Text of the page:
The portion of the instruction holding that unless it was agreed between them that no suit should be brought to recover the value of his services until after such sum or amount had been fixed by Baldwin and Unruh, that then the agreement would be no bar or defense to the action, and plaintiff was entitled to a verdict for the reasonable value of his services, is a proposition of law unsupported by the authorities. Holmes v. Richet, 56 Cal. 307, was an action upon a builder's contract, which contained this clause: "But should any dispute arise respecting the true value of the extra work or works omitted, the same shall be valued by two competent persons, one employed by the owner, the other by the contractor. In case they cannot agree, those two shall have the power to name an umpire, whose decision shall be binding upon all parties." It was claimed in that case that the agreement to submit to arbitration was independent and collateral. The court replies to this: "But that is not this case. Here the party simply agreed that the amount or value of certain extra work should be fixed in a certain manner, and was there any right of action in this case for and on account of said extra work until the value thereof was fixed according to the terms and conditions of the contract? In other words, was it not a condition precedent to any right of action, that the value of the extra work should be determined in the mode provided by the contract?" The court, after citing a number of cases from England and this country, held that the stipulation in the contract was not an independent collateral agreement to submit to arbitration, but was a part of the contract itself, and that it was a condition precedent to the right of action on the contract. Further on, in reference to the proposition referred to in the instruction, that it was not agreed that no suit should be brought until the price of the extra work and material should be fixed as stated, the court says: "It is true, that the contract in this case does not declare that no action shall be brought until the amount of damages has been fixed; but that is the meaning and legal effect of the contract. In the case (President etc. Delaware etc. Canal Co. v. Pennsylvania Coal Co., 50 N.Y. 250) referred to it is said: `When, as here, the agreement is, that the covenantor shall pay such sum and only such sum as shall be determined by arbitrators, the procuring an award is as clearly a condition precedent to an action as if the parties had added, and no action shall be maintainable until after the award of the arbitrators. Such a clause would be surplusage, and its insertion a work of supererogation.'" (See, also, Loup v. California So. R.R. Co., 63 Cal. 97; M.E. Church v. Seitz, 74 Cal. 292.)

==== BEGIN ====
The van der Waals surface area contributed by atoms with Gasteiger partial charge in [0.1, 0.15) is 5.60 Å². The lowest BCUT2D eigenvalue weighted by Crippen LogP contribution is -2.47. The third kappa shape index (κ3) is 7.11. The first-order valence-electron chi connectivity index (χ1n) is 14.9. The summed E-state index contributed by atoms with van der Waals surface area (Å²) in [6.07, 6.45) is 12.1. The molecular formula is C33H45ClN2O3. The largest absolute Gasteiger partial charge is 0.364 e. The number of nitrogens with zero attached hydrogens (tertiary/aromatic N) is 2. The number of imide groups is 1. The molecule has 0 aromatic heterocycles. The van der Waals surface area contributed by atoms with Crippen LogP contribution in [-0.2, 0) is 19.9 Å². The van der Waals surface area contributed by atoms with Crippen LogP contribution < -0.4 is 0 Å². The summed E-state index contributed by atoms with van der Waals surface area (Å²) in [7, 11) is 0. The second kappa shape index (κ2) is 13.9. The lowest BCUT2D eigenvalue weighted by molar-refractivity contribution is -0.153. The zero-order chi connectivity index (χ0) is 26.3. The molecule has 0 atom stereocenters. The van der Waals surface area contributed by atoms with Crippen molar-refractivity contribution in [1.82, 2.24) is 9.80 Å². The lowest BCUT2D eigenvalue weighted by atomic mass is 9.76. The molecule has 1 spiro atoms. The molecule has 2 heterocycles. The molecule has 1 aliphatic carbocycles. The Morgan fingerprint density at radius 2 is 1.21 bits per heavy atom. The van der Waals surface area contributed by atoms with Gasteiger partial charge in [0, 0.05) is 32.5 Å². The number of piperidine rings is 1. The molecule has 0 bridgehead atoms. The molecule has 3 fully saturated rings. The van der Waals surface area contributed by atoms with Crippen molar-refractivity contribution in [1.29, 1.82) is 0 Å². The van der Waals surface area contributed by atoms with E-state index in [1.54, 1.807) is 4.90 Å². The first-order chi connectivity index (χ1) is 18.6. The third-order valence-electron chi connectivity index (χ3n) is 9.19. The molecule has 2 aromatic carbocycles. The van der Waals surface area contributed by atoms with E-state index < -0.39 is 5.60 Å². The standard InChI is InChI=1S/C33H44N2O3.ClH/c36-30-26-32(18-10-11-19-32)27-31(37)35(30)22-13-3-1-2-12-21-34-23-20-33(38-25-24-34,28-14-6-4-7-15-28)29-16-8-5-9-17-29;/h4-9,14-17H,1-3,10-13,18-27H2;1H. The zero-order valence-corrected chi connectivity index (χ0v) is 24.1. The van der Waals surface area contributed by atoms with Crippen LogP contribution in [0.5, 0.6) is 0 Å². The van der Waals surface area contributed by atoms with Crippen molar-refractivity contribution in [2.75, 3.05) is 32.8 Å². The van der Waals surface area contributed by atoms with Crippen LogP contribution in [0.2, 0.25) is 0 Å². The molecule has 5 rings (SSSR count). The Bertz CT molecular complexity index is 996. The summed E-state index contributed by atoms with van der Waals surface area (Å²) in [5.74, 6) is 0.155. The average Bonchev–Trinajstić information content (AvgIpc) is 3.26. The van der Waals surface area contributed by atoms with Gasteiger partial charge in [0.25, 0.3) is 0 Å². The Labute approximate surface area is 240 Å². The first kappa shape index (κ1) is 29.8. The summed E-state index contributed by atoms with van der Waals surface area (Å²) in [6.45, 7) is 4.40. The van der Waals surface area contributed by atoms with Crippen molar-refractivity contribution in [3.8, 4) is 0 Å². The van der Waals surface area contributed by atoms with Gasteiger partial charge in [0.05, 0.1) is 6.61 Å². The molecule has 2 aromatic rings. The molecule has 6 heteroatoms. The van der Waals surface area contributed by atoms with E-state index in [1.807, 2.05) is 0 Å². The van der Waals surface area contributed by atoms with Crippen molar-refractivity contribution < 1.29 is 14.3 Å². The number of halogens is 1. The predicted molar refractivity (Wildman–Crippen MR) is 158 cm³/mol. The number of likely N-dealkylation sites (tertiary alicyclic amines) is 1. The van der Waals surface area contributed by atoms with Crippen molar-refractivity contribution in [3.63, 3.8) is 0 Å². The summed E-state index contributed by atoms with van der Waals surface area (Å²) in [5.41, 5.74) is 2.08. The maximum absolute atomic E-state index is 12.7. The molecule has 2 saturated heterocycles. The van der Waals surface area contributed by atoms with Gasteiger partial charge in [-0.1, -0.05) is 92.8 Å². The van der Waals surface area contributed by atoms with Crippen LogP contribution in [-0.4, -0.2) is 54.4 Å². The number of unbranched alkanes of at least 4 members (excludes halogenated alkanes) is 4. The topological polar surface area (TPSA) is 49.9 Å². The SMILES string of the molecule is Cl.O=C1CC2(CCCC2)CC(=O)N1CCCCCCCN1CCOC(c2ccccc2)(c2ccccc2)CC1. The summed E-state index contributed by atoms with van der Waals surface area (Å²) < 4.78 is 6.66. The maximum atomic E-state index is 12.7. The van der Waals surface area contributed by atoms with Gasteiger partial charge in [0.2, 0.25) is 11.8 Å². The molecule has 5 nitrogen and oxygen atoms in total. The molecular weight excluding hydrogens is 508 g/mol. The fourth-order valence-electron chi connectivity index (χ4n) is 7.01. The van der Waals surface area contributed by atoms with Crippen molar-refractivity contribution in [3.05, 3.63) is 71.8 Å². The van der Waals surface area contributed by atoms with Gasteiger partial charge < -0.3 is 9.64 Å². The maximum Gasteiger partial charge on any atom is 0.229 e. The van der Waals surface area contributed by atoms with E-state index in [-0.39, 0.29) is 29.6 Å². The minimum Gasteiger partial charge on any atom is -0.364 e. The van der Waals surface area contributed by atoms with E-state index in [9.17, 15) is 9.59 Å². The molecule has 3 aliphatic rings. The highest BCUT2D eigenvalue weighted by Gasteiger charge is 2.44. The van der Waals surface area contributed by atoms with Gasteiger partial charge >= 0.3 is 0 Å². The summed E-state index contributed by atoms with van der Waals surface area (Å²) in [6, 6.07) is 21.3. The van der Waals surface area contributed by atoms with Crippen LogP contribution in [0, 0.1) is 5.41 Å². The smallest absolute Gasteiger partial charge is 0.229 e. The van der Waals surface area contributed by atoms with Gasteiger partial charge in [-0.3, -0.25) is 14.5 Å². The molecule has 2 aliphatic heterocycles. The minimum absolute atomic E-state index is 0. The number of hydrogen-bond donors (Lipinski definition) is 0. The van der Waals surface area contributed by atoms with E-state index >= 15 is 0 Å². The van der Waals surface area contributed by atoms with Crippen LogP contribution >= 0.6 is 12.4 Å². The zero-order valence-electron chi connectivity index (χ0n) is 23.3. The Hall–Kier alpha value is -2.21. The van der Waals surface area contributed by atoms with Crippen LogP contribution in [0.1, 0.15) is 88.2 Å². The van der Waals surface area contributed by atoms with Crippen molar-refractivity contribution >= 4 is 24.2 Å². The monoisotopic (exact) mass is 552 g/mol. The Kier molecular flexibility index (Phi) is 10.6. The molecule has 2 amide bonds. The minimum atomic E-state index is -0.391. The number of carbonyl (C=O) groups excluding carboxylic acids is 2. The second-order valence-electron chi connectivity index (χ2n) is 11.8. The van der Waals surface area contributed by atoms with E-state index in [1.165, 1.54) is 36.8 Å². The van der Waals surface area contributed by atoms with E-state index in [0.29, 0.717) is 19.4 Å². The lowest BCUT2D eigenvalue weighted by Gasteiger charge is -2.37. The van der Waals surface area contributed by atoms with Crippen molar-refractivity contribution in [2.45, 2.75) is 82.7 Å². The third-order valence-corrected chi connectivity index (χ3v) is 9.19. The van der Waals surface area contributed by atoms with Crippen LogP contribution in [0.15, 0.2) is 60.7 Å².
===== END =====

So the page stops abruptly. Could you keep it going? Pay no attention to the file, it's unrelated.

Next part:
38 Am. Rep. 54.
Against the doctrine announced in the foregoing cases, in reference to the clause constituting a condition in the contract precedent to the right of recovery, the respondent cites Remy v. Olds, 88 Cal. 542; Hamilton v. Home Ins. Co., 137 U.S. 370. In the former case the defendants had personally notified plaintiff in writing that they would not furnish the deed or make the conveyance stipulated, and the court very properly held that in such case a demand was unnecessary; that the law did not require a vain thing. The latter case was a suit upon an insurance policy, and it is said with reference to the defense set up: "There are two cases where such a plea as the present is successful, — first, where the action can only be brought for the sum named by the arbitrators; secondly, where it is agreed that no action shall be brought until there has been an arbitration, or an arbitration shall be a condition precedent to the right of action. In all other cases where there is, first, a covenant to pay, and, secondly, a covenant to refer, the covenants are distinct and collateral, and the plaintiff may sue on the first, leaving the defendant to bring an action for not referring, or to stay the action until there has been an arbitration. Applying this test, it is quite clear that the separate and independent provision, in the policy now before us, for submitting to arbitration the amount of the loss, is a distinct and collateral agreement." Here, however, as in the case of Holmes v. Richet, 56 Cal. 307, it is a part and parcel of the agreement that the compensation should be fixed in the manner stated, and not a collateral or independent agreement to submit to arbitration. But it is said by the respondent that the instruction complained of, if erroneous, was without prejudice or injury to the appellant, because he had denied liability under the agreement.